Louisville Democratic leadership doesn’t care if black people serve on juries.

So, WDRB has this story about a black Louisville judge (Olu Stevens) who has at least twice dismissed all-white juries when there’s a black defendant. The Kentucky Supreme Court is going to be investigating that, and it makes sense that they’re investigating that. But… there’s this data nugget about the Jefferson County jury pool:

[I]n October, 14 percent of potential jurors were black, far below the estimated 21 percent for all residents of Jefferson County, according to records kept by the commission. In September, 13 percent of potential Jefferson County jurors were black.

That’s a significant skew. In one of the cases that is under scrutiny the jury pool consisted of 37 white people, and 3 black ones; and that’s a little weird. Actually, it’s a lot weird, because the problem has been going on for over a decade and nobody seems to have done anything about it…

…ah.  Much is now explained. In 2003 political control of Jefferson County, Kentucky was formally transferred from a County Judge/Executive to the Mayor of Louisville’s office (current Mayor: Greg Fischer). Which essentially means that county control flipped from the Republicans to the Democrats over a decade ago, which is about enough time for things over there to go generally to seed. As the Courier-Journal link above demonstrates, the new government apparently has a history of not bothering to actually follow up on jury duty summonses, which suggests that the city government is actually fine with having white people dominate the jury pool.

Gee. I wonder why a bunch of white Democratic politicians in Kentucky might want to discourage black people from exercising their civic obligations.  Yeah. It’s an absolute, total mystery to me.

All of which means that I actually have a little bit of sympathy for Judge Olu Stevens, here; this is so absolutely typical of the kind of situation that Democratic-controlled political jurisdictions can get themselves into.  It’s not in fact Judge Stevens’ job to get a representative jury pool. Instead, it’s the job of the Mayor’s office, since they’re apparently in charge of Jefferson County now. But the Democrats don’t want to do that particular job, and that casual indifference then goes and propagates down the chain until we have a judge who now feels it’s necessary to do the judicial equivalent of smack the mechanism with a lug wrench in order to get it to work again.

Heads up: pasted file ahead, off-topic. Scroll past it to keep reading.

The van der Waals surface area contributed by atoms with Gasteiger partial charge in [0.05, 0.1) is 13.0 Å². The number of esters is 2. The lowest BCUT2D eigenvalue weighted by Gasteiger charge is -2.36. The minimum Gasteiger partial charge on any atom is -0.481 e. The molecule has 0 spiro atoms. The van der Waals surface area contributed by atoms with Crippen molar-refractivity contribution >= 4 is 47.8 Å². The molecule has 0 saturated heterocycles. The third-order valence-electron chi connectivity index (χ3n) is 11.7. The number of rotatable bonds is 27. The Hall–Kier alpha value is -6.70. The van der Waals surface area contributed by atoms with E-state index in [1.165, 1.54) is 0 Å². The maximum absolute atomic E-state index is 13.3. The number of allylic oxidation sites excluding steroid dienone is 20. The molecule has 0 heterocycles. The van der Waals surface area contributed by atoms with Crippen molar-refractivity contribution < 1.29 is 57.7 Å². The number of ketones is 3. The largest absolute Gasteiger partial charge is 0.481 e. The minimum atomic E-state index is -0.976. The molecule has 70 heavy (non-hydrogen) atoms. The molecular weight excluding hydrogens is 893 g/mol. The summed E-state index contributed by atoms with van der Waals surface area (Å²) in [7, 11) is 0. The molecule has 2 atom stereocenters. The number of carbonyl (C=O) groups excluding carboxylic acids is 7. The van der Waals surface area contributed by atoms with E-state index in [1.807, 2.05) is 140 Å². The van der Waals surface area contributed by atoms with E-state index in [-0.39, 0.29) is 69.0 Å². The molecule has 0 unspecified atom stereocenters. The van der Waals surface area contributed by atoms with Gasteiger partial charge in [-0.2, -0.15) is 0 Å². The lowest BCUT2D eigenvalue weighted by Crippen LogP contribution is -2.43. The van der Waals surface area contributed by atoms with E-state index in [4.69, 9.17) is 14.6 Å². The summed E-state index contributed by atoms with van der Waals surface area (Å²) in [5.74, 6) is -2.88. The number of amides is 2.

Don’t get me wrong, here. I fully agree that the jury process should be color-blind. But we live in a fallen world;  besides, you can make the argument that Democrats in Jefferson County are taking advantage of regular folks’ support for egalitarianism and impartiality to get away with discouraging civic activity among minorities. It’s certainly the charge that would be made if Jefferson County was a Republican stronghold! …Then again, if it was a Republican stronghold it’d probably have a much higher minority jury participation rate. Because my party actually, you know, knows how to run things properly (at least on the state and local level).

Moe Lane (crosspost)

3 thoughts on “Louisville Democratic leadership doesn’t care if black people serve on juries.”

  1. Funny this should come up. About 15 years ago I clerked for a judge on the Wayne County (Michigan) Circuit Court, Criminal Division. There was a challenge to how the county was selecting for the veniere, and the County Clerk’s Office had people testify. It had been noticed that there were fewer people from Detroit showing up to the summonses than from the rest of the county – the summonses were based on drivers licenses. So the county decided to double the draw from Detroit as opposed to the rest of the county in order to get a demographically balanced jury pool.

    So yes, these problems can be fixed if you actually want to DO something about them. (Speculation as to why this problem was there ran from the culture of Detroit, bad addresses due to people moving frequently, and so on.)

  2. Is ten percent compared to twenty statistically significant?
    If you pull marbles out of a vat that is evenly mixed with 20% one color, getting 10% or 30% doesn’t necessarily mean anything.
    There is math for calculating your odds of getting m marbles of one color when you pull n out. The fewer marbles you pull out each time, the fewer times you pull marbles out, the lower the chance that the marbles you pull out closely resemble the contents of the vat.
    How many people do they call out for Jury duty? What is the overall population? What is the statistical error of the census estimates? If you have these, you can calculate the range of variation one would normally expect.
    This can be critical to these sorts of news stories, and I’ve rarely seen it well covered.

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